Things go amiss for two hardluck outlaws, the Scottish gun weary Deans (Gregory Peck) and the much younger half-breed Billy Two Hats (Desi Arnaz, Jr.), when they accidently kill a bank clerk during a bank robbery and their third partner gets killed. Hard-nosed Sheriff Henry Gifford (Jack Warden) captures Billy; but at a remote trading post run by an ex-buffalo hunter named Copeland (David Huddleston) and his squaw (Dawn Little Sky), Deans returns to free Billy and wings the sheriff in the shoulder. While the criminals are fleeing, Copeland wings Deans in the leg with his buffalo hunting rifle and with Deans unable to ride a horse Billy builds an Indian cot to drag Deans behind his horse. With the enraged sheriff in hot pursuit, the pair of wanted men stop off at a remote ranch, near the Mexican border, run by a mean-spirited man named Spencer (John Pearce) and his frightened bought wife from St. Louis named Esther (Sian Barbara Allen). When Deans goes for a doctor to the nearest town, two days away, with Spencer, they’re attacked by four crazed Indians. Meanwhile Billy is left to safeguard Esther and watch for the sheriff, but he’s seduced by her and then overtaken by the bigoted sheriff. —Ozu’s World Movie Reviews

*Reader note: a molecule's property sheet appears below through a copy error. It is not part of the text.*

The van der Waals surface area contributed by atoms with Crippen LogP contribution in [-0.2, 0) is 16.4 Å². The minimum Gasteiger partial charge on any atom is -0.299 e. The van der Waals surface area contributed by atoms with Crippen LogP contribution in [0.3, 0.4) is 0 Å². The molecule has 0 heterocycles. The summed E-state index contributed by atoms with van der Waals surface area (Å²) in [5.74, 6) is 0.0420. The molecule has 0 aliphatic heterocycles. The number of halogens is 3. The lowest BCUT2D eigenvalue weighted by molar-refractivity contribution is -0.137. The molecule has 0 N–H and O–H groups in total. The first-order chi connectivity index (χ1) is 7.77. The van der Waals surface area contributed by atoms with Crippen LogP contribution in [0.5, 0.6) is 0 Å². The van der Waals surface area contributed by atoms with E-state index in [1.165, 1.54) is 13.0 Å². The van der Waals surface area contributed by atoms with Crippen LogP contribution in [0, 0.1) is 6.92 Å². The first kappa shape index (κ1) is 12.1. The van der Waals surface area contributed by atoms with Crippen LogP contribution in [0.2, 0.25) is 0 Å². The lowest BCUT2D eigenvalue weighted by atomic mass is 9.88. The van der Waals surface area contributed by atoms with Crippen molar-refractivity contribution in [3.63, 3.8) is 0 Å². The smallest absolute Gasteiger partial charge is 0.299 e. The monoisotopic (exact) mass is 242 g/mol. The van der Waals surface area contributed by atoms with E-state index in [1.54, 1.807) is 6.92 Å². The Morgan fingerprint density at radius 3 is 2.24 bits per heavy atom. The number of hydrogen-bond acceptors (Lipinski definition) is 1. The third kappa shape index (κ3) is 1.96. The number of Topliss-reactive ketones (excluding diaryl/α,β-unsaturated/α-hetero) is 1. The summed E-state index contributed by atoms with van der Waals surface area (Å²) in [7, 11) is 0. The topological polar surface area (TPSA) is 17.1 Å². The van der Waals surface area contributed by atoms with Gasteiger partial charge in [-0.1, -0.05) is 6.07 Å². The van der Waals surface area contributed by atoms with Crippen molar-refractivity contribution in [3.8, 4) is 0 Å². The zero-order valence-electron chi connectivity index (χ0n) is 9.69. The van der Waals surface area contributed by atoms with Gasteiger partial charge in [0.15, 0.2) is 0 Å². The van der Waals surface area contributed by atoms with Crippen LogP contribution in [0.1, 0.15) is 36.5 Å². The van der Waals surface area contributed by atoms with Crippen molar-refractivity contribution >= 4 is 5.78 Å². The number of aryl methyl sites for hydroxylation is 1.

Born in Toronto, Canada, Ted Kotcheff graduated with a degree in English Literature from the University of Toronto. He began his professional career directing TV drama at age 24 at the Canadian Broadcasting Corporation, at the time becoming the youngest director in the CBC. After two years there he went to live and work in England, directing in television and the theatre.
He twice won the British Emmy for Best Director, the second time for an extraordinary docudrama about a female derelict entitled, “Edna, the Inebriate Woman” episode of “Play for Today” (1970). The film also won the Best Actress and Best Script Award. Kotcheff’s television work in Great Britain was part of the new wave of working-class actors and drama that changed British theatre and television in the late 1950s. His stage successes include the long-running Lionel Bart musical, “Maggie May.” His film career started in England: Tiara Tahiti (1962), a social comedy starring James Mason and John Mills; Life at… read more